Section 1926.705(b) requires employers to mark the rated capacity of jacks and lifting units. This requirement prevents overloading and subsequent collapse of jacks and lifting units, as well as their loads, thereby sparing exposed employees from serious injury and death.
II. Special Issues for Comment
OSHA has a particular interest in comments on the following issues:
- Whether the proposed information-collection requirements are necessary for the proper performance of the Agency's functions, including whether the information is useful;
- The accuracy of OSHA's estimate of the burden (time and cost) of the information-collection requirements, including the validity of the methodology and assumptions used;
- The quality, utility, and clarity of the information collected; and
- Ways to minimize the burden on employers who must comply; for example, by using automated or other technological information-collection and-transmission techniques.
III. Proposed Actions
OSHA is requesting a decrease in the existing burden-hour estimate for, as well as an extension of OMB approval of, the collection-of-information requirements specified by the Subpart. Accordingly, the Agency is requesting to decrease the current burden hour estimate from 7,787 hours to 0 hours, a total reduction of 7,787 hours. The Agency justifies this reduction based on its conclusion that the paperwork requirements found in this Subpart do not impose respondent burden hours or costs as specified by PRA-95. OSHA is requesting to extend OMB's previous approval of the recordkeeping (paperwork) requirements specified by the Subpart. The Agency will summarize the comments submitted in response to this notice, and will include this summary in its request to OMB to extend its approval of these information-collection requirements.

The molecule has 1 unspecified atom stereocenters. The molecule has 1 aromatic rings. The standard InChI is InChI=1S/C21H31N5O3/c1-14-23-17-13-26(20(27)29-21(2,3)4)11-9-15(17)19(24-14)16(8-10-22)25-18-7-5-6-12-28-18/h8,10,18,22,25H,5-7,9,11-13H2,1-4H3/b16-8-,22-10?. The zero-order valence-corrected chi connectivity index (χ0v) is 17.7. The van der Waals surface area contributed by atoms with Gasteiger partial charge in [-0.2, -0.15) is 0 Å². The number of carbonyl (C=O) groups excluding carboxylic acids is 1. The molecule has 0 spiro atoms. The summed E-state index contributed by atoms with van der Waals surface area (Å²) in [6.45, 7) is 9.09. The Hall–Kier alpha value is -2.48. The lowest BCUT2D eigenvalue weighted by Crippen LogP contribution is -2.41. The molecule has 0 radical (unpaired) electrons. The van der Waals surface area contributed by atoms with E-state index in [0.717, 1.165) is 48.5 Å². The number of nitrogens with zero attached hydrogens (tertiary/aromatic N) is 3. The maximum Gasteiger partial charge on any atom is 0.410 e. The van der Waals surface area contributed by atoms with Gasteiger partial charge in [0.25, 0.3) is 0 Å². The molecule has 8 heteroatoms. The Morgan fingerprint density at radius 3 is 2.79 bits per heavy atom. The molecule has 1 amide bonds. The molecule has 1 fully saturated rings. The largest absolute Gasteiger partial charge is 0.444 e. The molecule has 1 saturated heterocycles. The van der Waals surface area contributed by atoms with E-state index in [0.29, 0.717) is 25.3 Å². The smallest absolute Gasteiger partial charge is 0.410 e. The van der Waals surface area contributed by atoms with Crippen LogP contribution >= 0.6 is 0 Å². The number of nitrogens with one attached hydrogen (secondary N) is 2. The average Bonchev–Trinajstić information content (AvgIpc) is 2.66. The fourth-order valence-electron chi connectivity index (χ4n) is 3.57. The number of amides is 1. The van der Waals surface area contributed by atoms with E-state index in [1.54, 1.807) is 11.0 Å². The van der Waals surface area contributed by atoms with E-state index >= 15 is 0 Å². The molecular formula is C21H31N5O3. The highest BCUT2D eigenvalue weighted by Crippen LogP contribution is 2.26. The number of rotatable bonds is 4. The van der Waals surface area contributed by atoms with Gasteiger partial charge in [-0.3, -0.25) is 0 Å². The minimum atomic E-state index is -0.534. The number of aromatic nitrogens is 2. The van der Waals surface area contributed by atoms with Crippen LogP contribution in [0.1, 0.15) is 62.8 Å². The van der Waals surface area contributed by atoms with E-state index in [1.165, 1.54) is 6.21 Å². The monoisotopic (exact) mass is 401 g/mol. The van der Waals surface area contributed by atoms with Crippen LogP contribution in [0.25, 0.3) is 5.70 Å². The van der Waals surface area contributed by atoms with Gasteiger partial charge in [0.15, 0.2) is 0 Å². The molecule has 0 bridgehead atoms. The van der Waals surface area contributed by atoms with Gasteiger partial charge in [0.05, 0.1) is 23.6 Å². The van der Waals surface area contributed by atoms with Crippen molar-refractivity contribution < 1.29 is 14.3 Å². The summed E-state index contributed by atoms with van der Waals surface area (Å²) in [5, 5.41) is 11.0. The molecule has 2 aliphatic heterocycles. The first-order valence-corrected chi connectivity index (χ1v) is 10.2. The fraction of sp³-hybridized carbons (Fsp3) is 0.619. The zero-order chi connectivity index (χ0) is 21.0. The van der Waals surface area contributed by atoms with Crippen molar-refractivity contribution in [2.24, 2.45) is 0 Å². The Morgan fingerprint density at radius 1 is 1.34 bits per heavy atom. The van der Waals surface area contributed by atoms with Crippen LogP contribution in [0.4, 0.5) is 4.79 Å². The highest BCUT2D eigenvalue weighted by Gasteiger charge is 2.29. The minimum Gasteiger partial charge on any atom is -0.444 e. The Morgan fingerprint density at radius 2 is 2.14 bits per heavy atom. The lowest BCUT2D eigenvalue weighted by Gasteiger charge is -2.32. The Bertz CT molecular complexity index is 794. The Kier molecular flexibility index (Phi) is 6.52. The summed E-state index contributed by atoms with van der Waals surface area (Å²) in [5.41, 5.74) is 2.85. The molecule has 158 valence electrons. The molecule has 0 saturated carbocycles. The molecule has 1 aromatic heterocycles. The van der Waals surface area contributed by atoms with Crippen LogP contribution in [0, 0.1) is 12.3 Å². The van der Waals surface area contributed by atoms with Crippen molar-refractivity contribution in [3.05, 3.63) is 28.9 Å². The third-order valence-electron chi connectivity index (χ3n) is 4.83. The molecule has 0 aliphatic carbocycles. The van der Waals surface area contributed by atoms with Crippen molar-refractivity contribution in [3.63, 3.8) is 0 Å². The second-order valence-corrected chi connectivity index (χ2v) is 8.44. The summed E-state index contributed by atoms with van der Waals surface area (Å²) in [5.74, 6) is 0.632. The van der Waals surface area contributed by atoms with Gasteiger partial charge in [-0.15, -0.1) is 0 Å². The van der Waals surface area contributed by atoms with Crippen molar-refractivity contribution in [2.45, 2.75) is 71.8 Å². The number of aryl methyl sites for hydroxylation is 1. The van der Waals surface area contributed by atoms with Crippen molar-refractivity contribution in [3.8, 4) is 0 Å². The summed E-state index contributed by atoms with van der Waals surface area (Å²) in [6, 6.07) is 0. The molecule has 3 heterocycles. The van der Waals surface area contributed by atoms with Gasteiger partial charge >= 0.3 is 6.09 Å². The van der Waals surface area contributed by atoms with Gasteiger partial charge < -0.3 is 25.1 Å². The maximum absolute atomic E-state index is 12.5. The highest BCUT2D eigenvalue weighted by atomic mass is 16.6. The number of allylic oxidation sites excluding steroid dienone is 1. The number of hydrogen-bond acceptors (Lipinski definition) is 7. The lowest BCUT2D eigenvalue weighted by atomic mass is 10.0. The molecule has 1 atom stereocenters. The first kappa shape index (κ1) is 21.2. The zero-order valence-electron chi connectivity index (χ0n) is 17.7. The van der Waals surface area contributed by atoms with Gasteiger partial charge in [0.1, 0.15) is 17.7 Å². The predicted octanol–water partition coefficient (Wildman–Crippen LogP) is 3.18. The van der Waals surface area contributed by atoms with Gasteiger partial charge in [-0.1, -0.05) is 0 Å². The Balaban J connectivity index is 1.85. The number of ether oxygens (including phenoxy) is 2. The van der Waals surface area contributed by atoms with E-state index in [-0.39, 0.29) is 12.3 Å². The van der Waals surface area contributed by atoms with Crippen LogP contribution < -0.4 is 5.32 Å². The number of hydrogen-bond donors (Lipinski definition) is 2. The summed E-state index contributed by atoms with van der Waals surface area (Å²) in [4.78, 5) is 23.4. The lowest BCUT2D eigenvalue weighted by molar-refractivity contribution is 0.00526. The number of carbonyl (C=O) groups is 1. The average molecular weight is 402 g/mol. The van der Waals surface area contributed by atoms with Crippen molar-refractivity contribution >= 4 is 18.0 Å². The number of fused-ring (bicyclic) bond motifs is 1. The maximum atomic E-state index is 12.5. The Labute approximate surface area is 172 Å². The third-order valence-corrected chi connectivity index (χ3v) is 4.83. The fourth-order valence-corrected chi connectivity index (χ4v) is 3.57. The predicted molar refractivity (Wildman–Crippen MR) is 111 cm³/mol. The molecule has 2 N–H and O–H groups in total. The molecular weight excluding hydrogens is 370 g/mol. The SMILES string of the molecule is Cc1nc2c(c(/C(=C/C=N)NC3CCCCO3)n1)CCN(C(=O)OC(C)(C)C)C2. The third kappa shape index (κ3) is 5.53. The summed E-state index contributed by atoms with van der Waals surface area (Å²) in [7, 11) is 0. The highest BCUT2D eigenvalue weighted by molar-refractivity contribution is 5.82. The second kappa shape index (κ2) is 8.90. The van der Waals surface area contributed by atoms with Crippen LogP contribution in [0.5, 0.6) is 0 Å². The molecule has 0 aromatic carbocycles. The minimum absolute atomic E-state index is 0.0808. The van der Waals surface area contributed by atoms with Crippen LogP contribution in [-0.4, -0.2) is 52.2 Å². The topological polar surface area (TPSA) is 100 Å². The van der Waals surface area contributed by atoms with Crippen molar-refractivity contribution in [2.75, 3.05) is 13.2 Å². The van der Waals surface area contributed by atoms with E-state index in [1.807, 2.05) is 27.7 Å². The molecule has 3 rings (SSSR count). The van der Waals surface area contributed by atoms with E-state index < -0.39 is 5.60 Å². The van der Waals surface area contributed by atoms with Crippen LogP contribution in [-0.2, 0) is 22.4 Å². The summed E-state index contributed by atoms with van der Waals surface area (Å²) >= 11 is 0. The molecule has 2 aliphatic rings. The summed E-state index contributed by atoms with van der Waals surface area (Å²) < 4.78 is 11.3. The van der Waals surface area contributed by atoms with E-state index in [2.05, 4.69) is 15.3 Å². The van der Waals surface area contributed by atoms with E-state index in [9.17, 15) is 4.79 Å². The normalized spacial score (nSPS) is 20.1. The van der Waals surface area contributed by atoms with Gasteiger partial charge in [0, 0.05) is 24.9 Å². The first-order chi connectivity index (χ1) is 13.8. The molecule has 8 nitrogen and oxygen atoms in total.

Type of Review: Extension of currently approved information-collection requirements.
Title: Concrete and Masonry Construction.
OMB Number: 1218-0095.
Affected Public: Business or other for-profit; not-for-profit institutions; Federal government; State, local or tribal governments.
Number of Respondents: None.
Frequency of Response: None.
Average Time per Response: None.
Estimated Total Burden Hours: None.
Estimated Cost (Operation and Maintenance): None.
IV. Authority and Signature
R. Davis Layne, Acting Assistant Secretary of Labor for Occupational Safety and Health, directed the preparation of this notice. The authority for this notice is the Paperwork Reduction Act of 1995 (44 U.S.C. 3506) and Secretary of Labor's Order No. 3-2000 (65 FR 50017).Start Signature
Signed at Washington, DC on May 25, 2001.
R. Davis Layne,
Acting Assistant Secretary of Labor.
[FR Doc. 01-13691 Filed 5-30-01; 8:45 am]